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Gottlieb says cases will fall, vaccinations are a monumental achievement

Signs and age groups appear for the Pfizer and Moderna vaccines at a vaccination center as California opens vaccination rights to all residents 16 years and older during the outbreak of coronavirus disease (COVID-19) in Chula Vista, California, USA, April 15 , 2021.

Mike Blake | Reuters

Former Food and Drug Administration Commissioner Scott Gottleib said Sunday that a sharp drop in new Covid-1

9 cases in the United States is likely to continue, predicting a “relatively quiet summer when it comes to coronavirus spread.”

“Look, the situation in the United States continues to improve, and I think in the coming weeks we will see an acceleration in the decline in cases,” Gottlieb said on CBS News’ “Face the Nation.”

The doctor credited the mass vaccination campaign, which began under President Donald Trump and has continued under President Joe Biden for the country’s ability to curb the spread of the disease.

“This has been a monumental feat – to roll out this vaccine and get so many Americans vaccinated – and it will continue,” Gottlieb said. “We continue to chip away from it. The vaccination rate will slow down in the coming weeks. But we will continue to gather more people as we enter the summer.”

To date, more than 100 million Americans have been fully vaccinated against Covid-19, according to the Centers for Disease Control and Prevention, or nearly a third of the population. About 146 million people or 44% of the population have received at least one dose.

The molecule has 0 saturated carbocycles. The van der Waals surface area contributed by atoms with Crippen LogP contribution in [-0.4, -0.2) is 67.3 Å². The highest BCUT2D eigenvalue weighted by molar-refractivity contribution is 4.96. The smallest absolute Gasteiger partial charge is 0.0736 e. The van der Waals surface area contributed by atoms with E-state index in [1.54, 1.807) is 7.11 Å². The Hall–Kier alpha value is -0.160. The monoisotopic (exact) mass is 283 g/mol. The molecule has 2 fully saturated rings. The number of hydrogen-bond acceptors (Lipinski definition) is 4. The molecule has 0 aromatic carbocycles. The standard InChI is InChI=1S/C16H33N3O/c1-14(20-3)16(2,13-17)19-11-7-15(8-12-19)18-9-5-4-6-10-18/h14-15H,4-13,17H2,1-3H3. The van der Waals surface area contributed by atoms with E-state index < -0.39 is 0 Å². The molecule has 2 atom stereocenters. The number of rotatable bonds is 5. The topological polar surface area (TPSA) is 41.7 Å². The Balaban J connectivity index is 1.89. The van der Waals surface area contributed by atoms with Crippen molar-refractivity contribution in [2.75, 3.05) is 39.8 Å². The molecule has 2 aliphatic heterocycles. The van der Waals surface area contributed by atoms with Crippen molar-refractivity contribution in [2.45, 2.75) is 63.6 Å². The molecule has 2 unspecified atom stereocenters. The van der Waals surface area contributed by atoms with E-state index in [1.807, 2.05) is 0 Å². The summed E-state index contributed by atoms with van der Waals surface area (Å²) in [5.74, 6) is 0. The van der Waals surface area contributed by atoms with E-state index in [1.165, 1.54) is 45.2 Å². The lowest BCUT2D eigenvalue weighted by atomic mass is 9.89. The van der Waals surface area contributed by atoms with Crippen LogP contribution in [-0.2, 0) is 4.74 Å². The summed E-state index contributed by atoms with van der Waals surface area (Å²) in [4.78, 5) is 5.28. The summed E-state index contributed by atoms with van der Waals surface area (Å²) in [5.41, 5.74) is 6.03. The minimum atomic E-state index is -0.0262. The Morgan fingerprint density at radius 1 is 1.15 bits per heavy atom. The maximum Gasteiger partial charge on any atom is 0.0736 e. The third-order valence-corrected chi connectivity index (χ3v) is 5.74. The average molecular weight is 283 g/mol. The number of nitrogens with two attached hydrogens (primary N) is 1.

The rate of vaccine administration has dropped somewhat in recent weeks after rising for several months, now that most of the people who were most eager to get a shot have gotten one.

As more Americans have received vaccines, Covid-19 cases have dropped sharply. As of Saturday, the 7-day average of daily new cases fell below 50,000, which is 17% lower than a week before. Admissions and deaths from the disease are also declining.

To get a sense of what might be coming around the corner for the United States, Gottlieb said it might be helpful to look at heavily vaccinated San Francisco.

“About 71% of the population of San Francisco have had at least one dose of the vaccine, 47% are fully vaccinated. They register about 20 cases a day. They have about 20 people who have been hospitalized,” Gottlieb said.

“They have dramatically reduced Covid in that city, and that is largely the result of vaccination,” he added.

Gottlieb suggested on economic terms that the benefits of vaccination were “locked in” and “fairly sustainable.”

“We are entering hot months when this will create a backstop against the spread of coronavirus, and then we will lock in these gains,” Gottlieb said.

Even when the health situation occurs due to normality in the United States, it worsens in other countries with fewer resources. In India, new daily cases exceeded 400,000 on Saturday, which is a record.

Publication: Scott Gottlieb is a CNBC contributor and is a member of the boards of Pfizer, genetic test start-up Tempus, healthcare technology company Aetion Inc. and the biotech company Illumina. He also serves as co-chair of Norwegian Cruise Line Holdings and Royal Caribbean’s “Healthy Sail Panel.”

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